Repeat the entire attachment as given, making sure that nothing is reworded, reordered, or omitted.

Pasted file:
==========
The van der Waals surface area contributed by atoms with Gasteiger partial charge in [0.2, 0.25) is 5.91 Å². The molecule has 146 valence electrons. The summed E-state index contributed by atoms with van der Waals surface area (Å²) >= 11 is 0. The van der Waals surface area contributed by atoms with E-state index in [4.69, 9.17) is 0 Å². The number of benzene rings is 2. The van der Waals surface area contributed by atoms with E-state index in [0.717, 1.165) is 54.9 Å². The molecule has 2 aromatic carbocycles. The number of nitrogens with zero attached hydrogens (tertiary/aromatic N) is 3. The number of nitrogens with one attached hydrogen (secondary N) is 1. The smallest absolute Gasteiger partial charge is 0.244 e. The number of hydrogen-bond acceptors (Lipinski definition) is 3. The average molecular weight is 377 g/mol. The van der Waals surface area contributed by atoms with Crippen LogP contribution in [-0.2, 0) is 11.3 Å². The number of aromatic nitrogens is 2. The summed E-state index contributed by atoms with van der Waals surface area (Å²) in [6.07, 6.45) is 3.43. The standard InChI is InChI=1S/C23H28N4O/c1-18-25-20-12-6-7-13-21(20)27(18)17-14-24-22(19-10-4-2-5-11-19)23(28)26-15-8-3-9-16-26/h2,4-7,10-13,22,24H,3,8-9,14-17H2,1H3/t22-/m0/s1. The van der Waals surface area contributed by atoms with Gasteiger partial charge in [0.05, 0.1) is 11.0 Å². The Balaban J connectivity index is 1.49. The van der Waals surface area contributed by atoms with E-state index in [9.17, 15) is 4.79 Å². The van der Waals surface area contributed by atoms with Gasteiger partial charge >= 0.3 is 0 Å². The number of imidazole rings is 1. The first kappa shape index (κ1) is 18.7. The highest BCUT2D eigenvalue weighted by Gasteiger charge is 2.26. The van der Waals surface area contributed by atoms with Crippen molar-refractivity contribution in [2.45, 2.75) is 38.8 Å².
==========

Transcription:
The van der Waals surface area contributed by atoms with Gasteiger partial charge in [0.2, 0.25) is 5.91 Å². The molecule has 146 valence electrons. The summed E-state index contributed by atoms with van der Waals surface area (Å²) >= 11 is 0. The van der Waals surface area contributed by atoms with E-state index in [4.69, 9.17) is 0 Å². The number of benzene rings is 2. The van der Waals surface area contributed by atoms with E-state index in [0.717, 1.165) is 54.9 Å². The molecule has 2 aromatic carbocycles. The number of nitrogens with zero attached hydrogens (tertiary/aromatic N) is 3. The number of nitrogens with one attached hydrogen (secondary N) is 1. The smallest absolute Gasteiger partial charge is 0.244 e. The number of hydrogen-bond acceptors (Lipinski definition) is 3. The average molecular weight is 377 g/mol. The van der Waals surface area contributed by atoms with Crippen LogP contribution in [-0.2, 0) is 11.3 Å². The number of aromatic nitrogens is 2. The summed E-state index contributed by atoms with van der Waals surface area (Å²) in [6.07, 6.45) is 3.43. The standard InChI is InChI=1S/C23H28N4O/c1-18-25-20-12-6-7-13-21(20)27(18)17-14-24-22(19-10-4-2-5-11-19)23(28)26-15-8-3-9-16-26/h2,4-7,10-13,22,24H,3,8-9,14-17H2,1H3/t22-/m0/s1. The van der Waals surface area contributed by atoms with Gasteiger partial charge in [0.05, 0.1) is 11.0 Å². The Balaban J connectivity index is 1.49. The van der Waals surface area contributed by atoms with E-state index in [9.17, 15) is 4.79 Å². The van der Waals surface area contributed by atoms with Gasteiger partial charge >= 0.3 is 0 Å². The number of imidazole rings is 1. The first kappa shape index (κ1) is 18.7. The highest BCUT2D eigenvalue weighted by Gasteiger charge is 2.26. The van der Waals surface area contributed by atoms with Crippen molar-refractivity contribution in [2.45, 2.75) is 38.8 Å².